The cricketing world held its collective breath as AB de Villers and Faf du Plessis set about creating history on what was expected to be a treacherous fifth day track at the Wanderers. I wouldn't be the only person to admit to a sense of anti-climax when Vernon Philander and Dale Steyn decided to shut shop with three overs to go, an excruciating 16 runs away from victory, and a short step away from folklore and legend.
Let us get one thing straight: South Africa's effort was of the highest order. They should have lost the Test, but instead ground out a creditable draw. As Graeme Smith later revealed, the decision to whether play for a draw or pursue a win was left to the batsmen on the field. So why did Philander and Steyn, both attacking quick bowlers in their day jobs, decide that the risk of losing the Test was too big? You could 'almost' see their thinking: India could have won the Test in 3 balls considering what was left in the shed - a quick bowler on one leg, and a spinner who is a genuine No. 11.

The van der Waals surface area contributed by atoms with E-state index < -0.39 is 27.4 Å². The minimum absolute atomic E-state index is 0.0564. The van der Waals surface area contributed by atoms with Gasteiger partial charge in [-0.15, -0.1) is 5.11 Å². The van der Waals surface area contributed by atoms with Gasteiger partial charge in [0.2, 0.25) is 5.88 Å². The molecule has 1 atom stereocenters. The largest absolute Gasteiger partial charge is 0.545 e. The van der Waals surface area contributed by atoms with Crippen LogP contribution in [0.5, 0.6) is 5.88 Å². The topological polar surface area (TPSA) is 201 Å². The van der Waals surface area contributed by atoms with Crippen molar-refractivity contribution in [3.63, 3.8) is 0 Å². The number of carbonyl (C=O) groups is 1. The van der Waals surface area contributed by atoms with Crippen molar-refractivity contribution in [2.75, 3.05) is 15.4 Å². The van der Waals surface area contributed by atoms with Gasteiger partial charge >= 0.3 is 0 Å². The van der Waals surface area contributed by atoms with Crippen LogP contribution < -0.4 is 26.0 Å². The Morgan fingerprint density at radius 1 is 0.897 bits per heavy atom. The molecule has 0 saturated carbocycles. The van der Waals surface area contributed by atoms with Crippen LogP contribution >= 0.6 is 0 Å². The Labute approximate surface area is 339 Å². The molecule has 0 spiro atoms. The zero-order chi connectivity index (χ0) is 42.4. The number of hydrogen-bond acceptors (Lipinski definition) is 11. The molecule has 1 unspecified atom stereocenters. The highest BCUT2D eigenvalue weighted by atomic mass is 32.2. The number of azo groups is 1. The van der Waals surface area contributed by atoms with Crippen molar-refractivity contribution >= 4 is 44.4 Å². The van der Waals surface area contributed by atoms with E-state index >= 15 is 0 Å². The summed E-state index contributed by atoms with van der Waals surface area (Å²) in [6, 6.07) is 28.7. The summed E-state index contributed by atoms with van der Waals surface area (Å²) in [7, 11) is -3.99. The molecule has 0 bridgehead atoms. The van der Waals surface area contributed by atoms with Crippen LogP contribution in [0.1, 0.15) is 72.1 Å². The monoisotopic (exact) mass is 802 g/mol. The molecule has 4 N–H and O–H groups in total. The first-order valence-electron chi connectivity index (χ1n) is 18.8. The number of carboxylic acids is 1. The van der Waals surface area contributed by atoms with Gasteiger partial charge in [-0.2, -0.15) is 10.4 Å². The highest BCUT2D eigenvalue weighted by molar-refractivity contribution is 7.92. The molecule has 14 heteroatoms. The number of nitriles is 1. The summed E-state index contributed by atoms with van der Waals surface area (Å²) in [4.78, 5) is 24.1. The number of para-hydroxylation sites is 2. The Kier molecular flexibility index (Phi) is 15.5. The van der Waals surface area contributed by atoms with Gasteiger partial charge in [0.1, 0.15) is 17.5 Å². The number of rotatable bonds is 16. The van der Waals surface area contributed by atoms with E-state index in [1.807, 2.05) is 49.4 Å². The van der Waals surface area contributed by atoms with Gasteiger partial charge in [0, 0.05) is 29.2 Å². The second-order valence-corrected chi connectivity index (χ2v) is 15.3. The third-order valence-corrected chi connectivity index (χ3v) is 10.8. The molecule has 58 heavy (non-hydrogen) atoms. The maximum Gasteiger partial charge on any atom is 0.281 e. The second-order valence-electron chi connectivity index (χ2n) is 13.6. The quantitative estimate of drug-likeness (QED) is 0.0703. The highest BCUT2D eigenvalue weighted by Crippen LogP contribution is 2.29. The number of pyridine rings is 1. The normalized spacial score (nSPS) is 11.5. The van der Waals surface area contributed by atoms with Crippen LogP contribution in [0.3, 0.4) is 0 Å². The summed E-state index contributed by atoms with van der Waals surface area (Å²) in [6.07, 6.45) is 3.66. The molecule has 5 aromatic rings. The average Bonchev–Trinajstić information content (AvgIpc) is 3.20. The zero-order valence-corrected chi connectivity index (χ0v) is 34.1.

But the chance of sporting immortality is only presented upon men once or twice in their careers. Smith predictably stuck to the party line as he reiterated his support for the stance his batsmen took, but there will be many in that team who went back to their hotel room wondering 'What if?' It's a thought that will probably stay with them for a long while, possibly for the rest of their lives.
It was still a great Test, but it could have been one of the greatest ever, possibly the greatest ever any of the 22 players would ever be involved in. We've read the stories of Benaud, Davidson, Hall and Worrell at the Gabba in 1960, and of Shastri, Maninder Singh and Greg Matthews at Chepauk in 1986. Our children would have read about de Villiers, du Plessis, Kohli, Pujara and Philander at the Wanderers in 2013. They still might, and would forever wonder what could have been, and history will struggle to explain why it finished the way it did.
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